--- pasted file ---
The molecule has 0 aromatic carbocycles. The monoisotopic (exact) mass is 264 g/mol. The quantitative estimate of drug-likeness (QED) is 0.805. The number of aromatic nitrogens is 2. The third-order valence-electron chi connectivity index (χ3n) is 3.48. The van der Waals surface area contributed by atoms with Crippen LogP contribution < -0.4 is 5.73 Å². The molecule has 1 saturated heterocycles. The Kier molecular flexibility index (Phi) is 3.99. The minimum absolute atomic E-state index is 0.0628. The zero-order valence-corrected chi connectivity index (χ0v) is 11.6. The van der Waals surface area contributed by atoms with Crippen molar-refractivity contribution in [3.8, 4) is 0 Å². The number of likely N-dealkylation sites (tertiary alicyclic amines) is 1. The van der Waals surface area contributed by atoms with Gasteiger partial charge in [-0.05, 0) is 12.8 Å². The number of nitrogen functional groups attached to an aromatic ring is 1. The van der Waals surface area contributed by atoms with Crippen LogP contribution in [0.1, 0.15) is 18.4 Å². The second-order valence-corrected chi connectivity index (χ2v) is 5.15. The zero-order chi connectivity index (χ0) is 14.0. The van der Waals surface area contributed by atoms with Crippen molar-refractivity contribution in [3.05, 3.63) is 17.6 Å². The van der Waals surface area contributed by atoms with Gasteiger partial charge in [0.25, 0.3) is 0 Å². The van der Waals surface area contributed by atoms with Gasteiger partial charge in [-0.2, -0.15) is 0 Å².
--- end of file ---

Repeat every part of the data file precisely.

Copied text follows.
The molecule has 0 aromatic carbocycles. The monoisotopic (exact) mass is 264 g/mol. The quantitative estimate of drug-likeness (QED) is 0.805. The number of aromatic nitrogens is 2. The third-order valence-electron chi connectivity index (χ3n) is 3.48. The van der Waals surface area contributed by atoms with Crippen LogP contribution < -0.4 is 5.73 Å². The molecule has 1 saturated heterocycles. The Kier molecular flexibility index (Phi) is 3.99. The minimum absolute atomic E-state index is 0.0628. The zero-order valence-corrected chi connectivity index (χ0v) is 11.6. The van der Waals surface area contributed by atoms with Crippen molar-refractivity contribution in [3.8, 4) is 0 Å². The number of likely N-dealkylation sites (tertiary alicyclic amines) is 1. The van der Waals surface area contributed by atoms with Gasteiger partial charge in [-0.05, 0) is 12.8 Å². The number of nitrogen functional groups attached to an aromatic ring is 1. The van der Waals surface area contributed by atoms with Crippen LogP contribution in [0.1, 0.15) is 18.4 Å². The second-order valence-corrected chi connectivity index (χ2v) is 5.15. The zero-order chi connectivity index (χ0) is 14.0. The van der Waals surface area contributed by atoms with Crippen molar-refractivity contribution in [3.05, 3.63) is 17.6 Å². The van der Waals surface area contributed by atoms with Gasteiger partial charge in [0.25, 0.3) is 0 Å². The van der Waals surface area contributed by atoms with Gasteiger partial charge in [-0.2, -0.15) is 0 Å².